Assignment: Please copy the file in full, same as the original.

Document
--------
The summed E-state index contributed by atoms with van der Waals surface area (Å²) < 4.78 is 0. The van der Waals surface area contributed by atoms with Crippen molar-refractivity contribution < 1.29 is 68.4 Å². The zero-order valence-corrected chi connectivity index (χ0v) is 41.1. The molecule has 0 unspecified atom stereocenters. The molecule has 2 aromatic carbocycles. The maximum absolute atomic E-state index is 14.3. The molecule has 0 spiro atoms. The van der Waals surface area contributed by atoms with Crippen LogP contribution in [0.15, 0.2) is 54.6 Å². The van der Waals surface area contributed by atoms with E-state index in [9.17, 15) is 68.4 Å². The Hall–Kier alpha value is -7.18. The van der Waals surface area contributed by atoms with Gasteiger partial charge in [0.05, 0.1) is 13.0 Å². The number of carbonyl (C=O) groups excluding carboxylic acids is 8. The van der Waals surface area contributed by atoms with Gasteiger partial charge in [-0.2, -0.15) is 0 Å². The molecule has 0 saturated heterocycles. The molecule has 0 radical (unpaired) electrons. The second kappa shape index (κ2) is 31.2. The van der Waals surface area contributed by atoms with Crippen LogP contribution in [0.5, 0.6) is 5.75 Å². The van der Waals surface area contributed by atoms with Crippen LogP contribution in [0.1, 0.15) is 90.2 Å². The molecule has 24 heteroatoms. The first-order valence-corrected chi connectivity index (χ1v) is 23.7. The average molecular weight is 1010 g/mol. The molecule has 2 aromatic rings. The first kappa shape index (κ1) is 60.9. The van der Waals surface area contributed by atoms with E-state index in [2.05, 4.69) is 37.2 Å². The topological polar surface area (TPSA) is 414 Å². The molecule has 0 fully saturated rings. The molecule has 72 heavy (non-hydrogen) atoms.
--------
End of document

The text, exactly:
The summed E-state index contributed by atoms with van der Waals surface area (Å²) < 4.78 is 0. The van der Waals surface area contributed by atoms with Crippen molar-refractivity contribution < 1.29 is 68.4 Å². The zero-order valence-corrected chi connectivity index (χ0v) is 41.1. The molecule has 0 unspecified atom stereocenters. The molecule has 2 aromatic carbocycles. The maximum absolute atomic E-state index is 14.3. The molecule has 0 spiro atoms. The van der Waals surface area contributed by atoms with Crippen LogP contribution in [0.15, 0.2) is 54.6 Å². The van der Waals surface area contributed by atoms with E-state index in [9.17, 15) is 68.4 Å². The Hall–Kier alpha value is -7.18. The van der Waals surface area contributed by atoms with Gasteiger partial charge in [0.05, 0.1) is 13.0 Å². The number of carbonyl (C=O) groups excluding carboxylic acids is 8. The van der Waals surface area contributed by atoms with Gasteiger partial charge in [-0.2, -0.15) is 0 Å². The molecule has 0 saturated heterocycles. The molecule has 0 radical (unpaired) electrons. The second kappa shape index (κ2) is 31.2. The van der Waals surface area contributed by atoms with Crippen LogP contribution in [0.5, 0.6) is 5.75 Å². The van der Waals surface area contributed by atoms with Crippen LogP contribution in [0.1, 0.15) is 90.2 Å². The molecule has 24 heteroatoms. The first-order valence-corrected chi connectivity index (χ1v) is 23.7. The average molecular weight is 1010 g/mol. The molecule has 2 aromatic rings. The first kappa shape index (κ1) is 60.9. The van der Waals surface area contributed by atoms with E-state index in [2.05, 4.69) is 37.2 Å². The topological polar surface area (TPSA) is 414 Å². The molecule has 0 fully saturated rings. The molecule has 72 heavy (non-hydrogen) atoms.